- Posted on: Jun 4 2020
What is Hyperparathyroidism?
The parathyroid glands are small glands located behind the thyroid. When these glands create too much parathyroid hormone, hyperparathyroidism develops. These hormones are in charge of maintaining a balanced calcium amount in the bloodstream.
There are two types of hyperparathyroidism. Primary hyperparathyroidism is when the glands are enlarged and overproduce hormones. This is going to elevate the calcium in the bloodstream.
Secondary hyperparathyroidism is usually caused by another condition or disease that causes low calcium levels. The most common conditions are kidney failure and vitamin D deficiency. The low calcium stimulates the parathyroid gland to secrete more hormone so the calcium level can increase. After a while, since the gland is working extra time, it becomes enlarged and leads to hyperparathyroidism.
For more information about the risk factors of hyperthyroidism visit the Mayo clinic website
What are the symptoms of Hyperparathyroidism?
- Bone pain
- Kidney stones
- Osteoporosis (bone fractures)
- Loss of appetite
- Loss of focus
How is Hyperparathyroidism diagnosed?
The diagnosis of hyperparathyroidism can be made with routine blood work at your doctor’s office. The doctor looks at your parathyroid hormone (PTH) and other minerals such as calcium and phosphorus. Calcium can also be checked by doing a urine test, which would should the amount of calcium excreted by the kidneys. A high concentration of sodium in urine will be suggestive of overactive parathyroid. Other tests can be ordered and can be seen here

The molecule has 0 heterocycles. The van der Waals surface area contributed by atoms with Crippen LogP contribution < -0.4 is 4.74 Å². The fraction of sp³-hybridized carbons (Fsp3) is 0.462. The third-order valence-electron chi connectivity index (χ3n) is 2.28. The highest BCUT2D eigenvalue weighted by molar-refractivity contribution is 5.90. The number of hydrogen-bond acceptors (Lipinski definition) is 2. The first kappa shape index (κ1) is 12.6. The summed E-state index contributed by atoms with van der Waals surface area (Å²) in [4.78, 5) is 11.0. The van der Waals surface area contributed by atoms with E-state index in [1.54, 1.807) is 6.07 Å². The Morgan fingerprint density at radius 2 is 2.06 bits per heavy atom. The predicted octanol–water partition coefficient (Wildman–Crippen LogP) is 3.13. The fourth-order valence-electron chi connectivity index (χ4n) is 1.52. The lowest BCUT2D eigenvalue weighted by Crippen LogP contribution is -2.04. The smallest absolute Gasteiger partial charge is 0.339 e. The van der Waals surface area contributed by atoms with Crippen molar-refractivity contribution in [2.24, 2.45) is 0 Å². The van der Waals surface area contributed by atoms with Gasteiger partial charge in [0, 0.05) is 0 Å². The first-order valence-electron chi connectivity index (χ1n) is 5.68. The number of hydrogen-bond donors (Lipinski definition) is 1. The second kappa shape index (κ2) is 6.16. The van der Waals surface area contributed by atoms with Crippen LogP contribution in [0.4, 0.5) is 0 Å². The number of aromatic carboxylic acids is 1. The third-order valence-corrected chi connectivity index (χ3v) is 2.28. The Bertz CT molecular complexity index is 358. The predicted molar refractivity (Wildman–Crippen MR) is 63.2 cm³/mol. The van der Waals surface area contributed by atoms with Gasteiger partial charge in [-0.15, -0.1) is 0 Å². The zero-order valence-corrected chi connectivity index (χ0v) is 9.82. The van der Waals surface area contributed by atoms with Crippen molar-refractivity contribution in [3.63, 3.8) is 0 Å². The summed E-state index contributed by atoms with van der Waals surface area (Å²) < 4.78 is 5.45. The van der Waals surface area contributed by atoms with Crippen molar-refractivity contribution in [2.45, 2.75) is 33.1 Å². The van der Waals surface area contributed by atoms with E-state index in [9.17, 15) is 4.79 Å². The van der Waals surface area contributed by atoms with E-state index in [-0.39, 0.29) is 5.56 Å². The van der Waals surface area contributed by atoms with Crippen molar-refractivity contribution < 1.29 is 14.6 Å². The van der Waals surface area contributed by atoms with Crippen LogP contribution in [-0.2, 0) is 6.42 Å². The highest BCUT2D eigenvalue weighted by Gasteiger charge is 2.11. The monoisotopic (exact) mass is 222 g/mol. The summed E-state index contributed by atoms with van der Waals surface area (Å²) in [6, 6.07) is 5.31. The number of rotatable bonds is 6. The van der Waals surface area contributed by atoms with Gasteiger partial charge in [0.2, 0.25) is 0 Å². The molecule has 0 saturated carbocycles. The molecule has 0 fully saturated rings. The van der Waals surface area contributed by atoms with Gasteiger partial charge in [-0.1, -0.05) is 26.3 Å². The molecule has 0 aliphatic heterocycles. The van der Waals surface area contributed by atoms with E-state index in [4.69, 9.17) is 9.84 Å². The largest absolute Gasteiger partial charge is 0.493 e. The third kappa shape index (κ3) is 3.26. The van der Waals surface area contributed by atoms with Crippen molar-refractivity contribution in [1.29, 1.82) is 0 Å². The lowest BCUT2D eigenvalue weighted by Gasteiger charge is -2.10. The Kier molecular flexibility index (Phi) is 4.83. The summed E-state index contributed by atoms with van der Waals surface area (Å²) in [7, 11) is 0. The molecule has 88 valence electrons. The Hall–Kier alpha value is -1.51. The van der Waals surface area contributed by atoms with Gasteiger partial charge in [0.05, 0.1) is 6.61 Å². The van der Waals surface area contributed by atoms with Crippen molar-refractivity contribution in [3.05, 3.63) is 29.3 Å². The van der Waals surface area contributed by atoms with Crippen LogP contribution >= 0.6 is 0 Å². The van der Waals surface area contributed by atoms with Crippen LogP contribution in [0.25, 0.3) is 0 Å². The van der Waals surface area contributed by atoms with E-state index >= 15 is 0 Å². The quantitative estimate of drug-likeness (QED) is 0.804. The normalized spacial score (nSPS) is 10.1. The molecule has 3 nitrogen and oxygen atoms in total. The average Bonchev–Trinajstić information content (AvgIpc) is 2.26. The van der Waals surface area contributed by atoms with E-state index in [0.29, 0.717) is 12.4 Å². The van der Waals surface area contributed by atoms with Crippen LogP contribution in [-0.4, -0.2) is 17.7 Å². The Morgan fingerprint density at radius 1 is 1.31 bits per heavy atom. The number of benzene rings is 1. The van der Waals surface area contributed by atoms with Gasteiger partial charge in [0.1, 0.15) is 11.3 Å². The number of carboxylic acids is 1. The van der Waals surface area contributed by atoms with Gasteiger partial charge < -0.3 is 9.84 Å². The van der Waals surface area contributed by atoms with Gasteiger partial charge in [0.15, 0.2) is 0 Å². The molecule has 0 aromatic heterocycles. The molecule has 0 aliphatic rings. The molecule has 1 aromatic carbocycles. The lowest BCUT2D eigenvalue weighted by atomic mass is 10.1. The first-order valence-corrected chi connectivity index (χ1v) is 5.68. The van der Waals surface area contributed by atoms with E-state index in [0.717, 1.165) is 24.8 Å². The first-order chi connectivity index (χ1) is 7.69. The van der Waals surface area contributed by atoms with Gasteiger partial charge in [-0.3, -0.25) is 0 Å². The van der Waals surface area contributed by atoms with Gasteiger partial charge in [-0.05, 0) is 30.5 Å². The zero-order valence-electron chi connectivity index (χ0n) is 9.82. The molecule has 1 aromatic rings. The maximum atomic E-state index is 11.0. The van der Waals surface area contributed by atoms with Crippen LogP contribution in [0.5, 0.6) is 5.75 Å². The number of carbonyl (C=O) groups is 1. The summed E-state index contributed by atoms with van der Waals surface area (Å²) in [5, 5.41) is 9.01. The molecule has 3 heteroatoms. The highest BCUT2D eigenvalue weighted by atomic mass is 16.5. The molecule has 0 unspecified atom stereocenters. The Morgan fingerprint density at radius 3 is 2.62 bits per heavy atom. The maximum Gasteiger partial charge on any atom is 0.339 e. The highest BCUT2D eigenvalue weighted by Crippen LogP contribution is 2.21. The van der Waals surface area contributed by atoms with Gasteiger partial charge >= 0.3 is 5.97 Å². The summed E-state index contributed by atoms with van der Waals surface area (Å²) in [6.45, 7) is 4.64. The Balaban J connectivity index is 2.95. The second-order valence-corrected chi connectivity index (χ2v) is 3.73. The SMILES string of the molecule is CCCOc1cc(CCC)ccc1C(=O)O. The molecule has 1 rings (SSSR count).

How is Hyperparathyroidism treated?
The treatment of hyperparathyroidism depends on the severity of your symptoms as well as the cause or type of hyperparathyroidism the patient has. If symptoms are mild and the calcium level is just mildly elevated, the medical provider can monitor the blood calcium levels every 6 months to check for changes. It is also recommended to increase the intake of water and keep hydrated as well as maintaining an active lifestyle. Please avoid medications such as thiazide diuretics or lithium since they can elevate the blood calcium levels even more.
If the patient presents with more severe symptoms or higher calcium levels, removal of the parathyroid glands might be recommended since surgery cures the majority of cases. In this case, your primary medical provider might refer you to an ear, nose, and throat specialist for further treatment.
For secondary hyperparathyroidism, the cause of the problem should be addressed first. If the cause it’s vitamin D deficiency, then supplementation with vitamin D is recommended. When the cause is something more severe like kidney failure then, the definitive treatment is a kidney transplant. On the other hand, if the underlying condition cannot be fixed, then the goal treatment is medical therapy instead of surgery. For example, patients waiting for a kidney transplant or ineligible to get one, have to be started on medications such as calcimimetics. These medications help to reduce the parathyroid hormones in your bloodstream. Side effect such as nausea and vomiting are common while taking calcimimetics.
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